Forum for Science, Industry and Business

Sponsored by:     3M 
Search our Site:

 

Do chemicals in the environment affect fertility?

21.05.2008
Our day-to-day exposure to chemicals is on the increase. From food packaging to the air we breathe, every day contact with potentially-toxic substances could be affecting our health — and our fertility.

Researchers at The University of Nottingham are set to take part in one of the first studies of the effect of environmental chemicals on female mammals. Part of the Reproductive Effects of Environmental Chemicals in Females Consortium (REEF), Dr Richard Lea of the School of Veterinary Medicine and Science and Dr Kevin Sinclair of the School of Biosciences will receive a £500,000 grant for their work researching how these chemicals impact on mammalian fertility. REEF will receive a total of £2.4m in funding from the EU.

Dr Lea and Dr Sinclair will study the impact of low levels of environmental chemicals on sheep foetuses in the womb. The specific chemicals to be studied are found in human sewage sludge which is frequently spread on fields where sheep graze prior to entering the human food chain.

The amount of chemicals absorbed is thought to be so minute that they would be difficult to discern through testing. However, through a process known as bioaccumulation, chemicals can become concentrated in individuals over a number of years, stored mostly in fat tissue. Though these chemicals may not be directly harmful to these individuals, if they are passed on — for example, through gestation in the womb or through the food chain — they might have consequences for human health.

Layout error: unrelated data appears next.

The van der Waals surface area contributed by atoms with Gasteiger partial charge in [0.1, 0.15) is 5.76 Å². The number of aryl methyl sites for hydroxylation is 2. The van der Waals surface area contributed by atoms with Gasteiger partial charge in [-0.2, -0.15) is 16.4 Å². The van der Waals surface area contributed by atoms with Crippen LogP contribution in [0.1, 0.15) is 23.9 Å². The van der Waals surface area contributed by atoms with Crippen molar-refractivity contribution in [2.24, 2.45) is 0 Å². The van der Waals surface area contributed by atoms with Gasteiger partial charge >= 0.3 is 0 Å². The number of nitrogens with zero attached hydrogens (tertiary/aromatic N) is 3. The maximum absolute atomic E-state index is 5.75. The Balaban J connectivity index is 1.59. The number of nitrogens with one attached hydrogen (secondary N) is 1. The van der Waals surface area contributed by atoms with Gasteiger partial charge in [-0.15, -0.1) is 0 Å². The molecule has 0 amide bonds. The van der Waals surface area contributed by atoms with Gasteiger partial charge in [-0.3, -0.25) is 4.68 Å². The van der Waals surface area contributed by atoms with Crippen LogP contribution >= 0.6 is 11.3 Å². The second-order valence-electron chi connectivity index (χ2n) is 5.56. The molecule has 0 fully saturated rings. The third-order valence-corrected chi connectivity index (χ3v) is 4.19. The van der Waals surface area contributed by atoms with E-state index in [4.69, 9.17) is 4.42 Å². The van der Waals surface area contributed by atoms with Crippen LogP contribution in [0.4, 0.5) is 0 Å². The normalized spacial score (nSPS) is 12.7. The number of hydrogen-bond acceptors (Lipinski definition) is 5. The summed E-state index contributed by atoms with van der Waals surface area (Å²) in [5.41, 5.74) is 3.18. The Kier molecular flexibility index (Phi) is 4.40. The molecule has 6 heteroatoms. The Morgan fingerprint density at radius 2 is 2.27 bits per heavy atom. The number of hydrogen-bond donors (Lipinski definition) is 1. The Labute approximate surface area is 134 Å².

“One of the concerns of bioaccumulation is that when the fat is broken down and passed on — for example during the breast feeding process — the offspring are exposed to a concentration of chemicals that the mother has built up over the years,” said Dr Sinclair.

Colleagues in Aberdeen have provided precise measurements of specific chemicals in the environment and in animal tissues. These often take the form of chemicals which mimic hormones.

“These chemicals come from a variety of sources including plastics, pesticides and industrial waste and many of these persist in the environment for a long time — albeit at very low levels,” said Dr Lea. “The problem is even low levels can still have an effect.”

The three-year study will look at how chemicals are passed on from mother to foetus, and how this impacts on the foetus. It is thought that, although this generation of animals may have no problems getting pregnant, the next and future generations could have fertility problems stemming from exposure to environmental chemicals in the womb.

Dr Lea said: “Though male fertility has been the subject of studies in recent years, this will be the first time that female fertility has been examined. Currently, less is known about the effects of hormone-like chemicals on the developing female foetus, so the consequences for reproductive development in females may be greater than in males.”

“We’re not talking about obvious congenital defects here, but tiny changes caused by exposure to chemicals that have an impact on reproductive function — changes over generations rather than immediate effect,” added Dr Sinclair.

The inaugural meeting of the REEF consortium will take place in Copenhagen on Thursday 22 and Friday 23 May to formally launch the project.

Emma Thorne | alfa
Further information:
http://www.nottingham.ac.uk

More articles from Ecology, The Environment and Conservation:

nachricht Scientists team up on study to save endangered African penguins
16.11.2017 | Florida Atlantic University

nachricht Climate change: Urban trees are growing faster worldwide
13.11.2017 | Technische Universität München

All articles from Ecology, The Environment and Conservation >>>